Tapping into Italy’s Beer Revolution: Three Days of Craft Beer in Rome
What springs to mind when daydreaming about Italy’s culinary trademarks? Pizza? Pasta? Wine? There is no doubt that Italians have long perfected these three, but you may be unaware of Italy’s recent booming craft beer revolution. In the kitchen, Italians use only the finest and freshest ingredients and hold almost sacred the process, methods and traditions involved in their cuisine creations. This same mastery and artfulness is also witnessed in their brewing, and is the reason Italy is quickly becoming a world-class craft beer destination. The heart of the craft beer movement lies in the country’s capital, so plan your next trip to Rome for at least three days (so you have time to sight-see between beers) and refer to the following list for the best beer lover destinations in the city!
Pro Tip: Plan your stay in Rome’s Trastevere neighborhood. The name means “beyond the Tiber [River]”, and while a bit removed from Rome’s central tourist hub, it is home to some of the city’s best beer spots and still only a short walk from Rome’s main sights. The neighborhood is perfect for wandering (and getting lost in the winding cobbled streets), and imagining yourself as a true Roman rather than a tourist.





This beer shop in Trastevere is a great place to start the night or alternatively to end it by buying a couple of bottles to take back to your hotel/Airbnb as they are open quite late (until 3am). They have an impressive collection of beers from all over and make a wide variety of tasty sandwiches that you can customize. The store is small, colorful, and quirky and the employees are chatty and friendly.




Head over to Bir & Fud at lunch or dinner time with your appetite good and ready to devour the amazing food here. Definitely try the wood-fired pizzas, which are reason enough to stop by in and of themselves. Their pizza dough has refreshing hints of sourdough- perhaps made with brewer’s yeast. Here there are over 30 beers on tap of all styles (including a few cask ales), with the focus primarily on the wide-range of Italian brews, although IPAs and Belgian styles are extremely popular as well. The bar itself is very narrow, lively and crowded and it is not unlikely that you will find yourself chatting with the international and Italian patrons beside you- the American standard of personal space does not seem to exist here. Sample a few different styles and if you are lucky enough to find that they still have it on tap-the cinnamon cask ale was heavenly and unforgettable.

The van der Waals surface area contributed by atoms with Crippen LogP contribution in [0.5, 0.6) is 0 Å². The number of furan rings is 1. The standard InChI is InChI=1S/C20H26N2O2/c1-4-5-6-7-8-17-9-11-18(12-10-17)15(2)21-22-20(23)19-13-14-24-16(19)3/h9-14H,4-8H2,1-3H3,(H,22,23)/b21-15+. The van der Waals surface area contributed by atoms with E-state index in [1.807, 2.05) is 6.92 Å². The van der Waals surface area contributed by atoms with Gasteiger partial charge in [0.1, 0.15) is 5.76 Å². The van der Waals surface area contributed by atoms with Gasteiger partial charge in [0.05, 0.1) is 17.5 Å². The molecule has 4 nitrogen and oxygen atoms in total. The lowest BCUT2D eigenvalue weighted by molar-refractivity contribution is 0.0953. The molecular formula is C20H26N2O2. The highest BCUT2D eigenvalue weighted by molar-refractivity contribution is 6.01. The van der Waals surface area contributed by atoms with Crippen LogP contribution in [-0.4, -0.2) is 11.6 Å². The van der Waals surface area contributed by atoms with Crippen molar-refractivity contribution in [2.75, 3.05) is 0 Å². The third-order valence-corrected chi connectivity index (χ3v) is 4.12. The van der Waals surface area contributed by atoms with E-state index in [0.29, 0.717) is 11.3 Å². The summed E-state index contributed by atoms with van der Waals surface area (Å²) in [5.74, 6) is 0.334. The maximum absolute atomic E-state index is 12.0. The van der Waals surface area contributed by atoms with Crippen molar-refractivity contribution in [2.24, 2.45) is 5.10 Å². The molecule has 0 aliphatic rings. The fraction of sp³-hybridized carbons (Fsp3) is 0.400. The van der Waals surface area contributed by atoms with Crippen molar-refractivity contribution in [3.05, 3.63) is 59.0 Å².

Let Ma Che Siete Venuti A Fà be the end to your fantastic beer-filled night, conveniently located across the street from Bir & Fud (by this point we know you might not be able to walk much farther). Despite the name, which means “What the Hell Are You Doin’ Here?”, the staff is super friendly, the bar feels unpretentious and yet they take their craft extremely seriously. Bartenders take their time in pouring the beers with extreme precision and while the draft list is smaller than other beer bars in the area (about a dozen on tap), the beers are carefully chosen and are a showcase of some of Italy’s (and Europe’s) finest brews. It is a small space, unassuming and almost a hole-in-the-wall type bar with dozens of people coming in and out in the evenings, and from the moment you walk in you feel comfortable there. Definitely don’t miss this craft beer gem.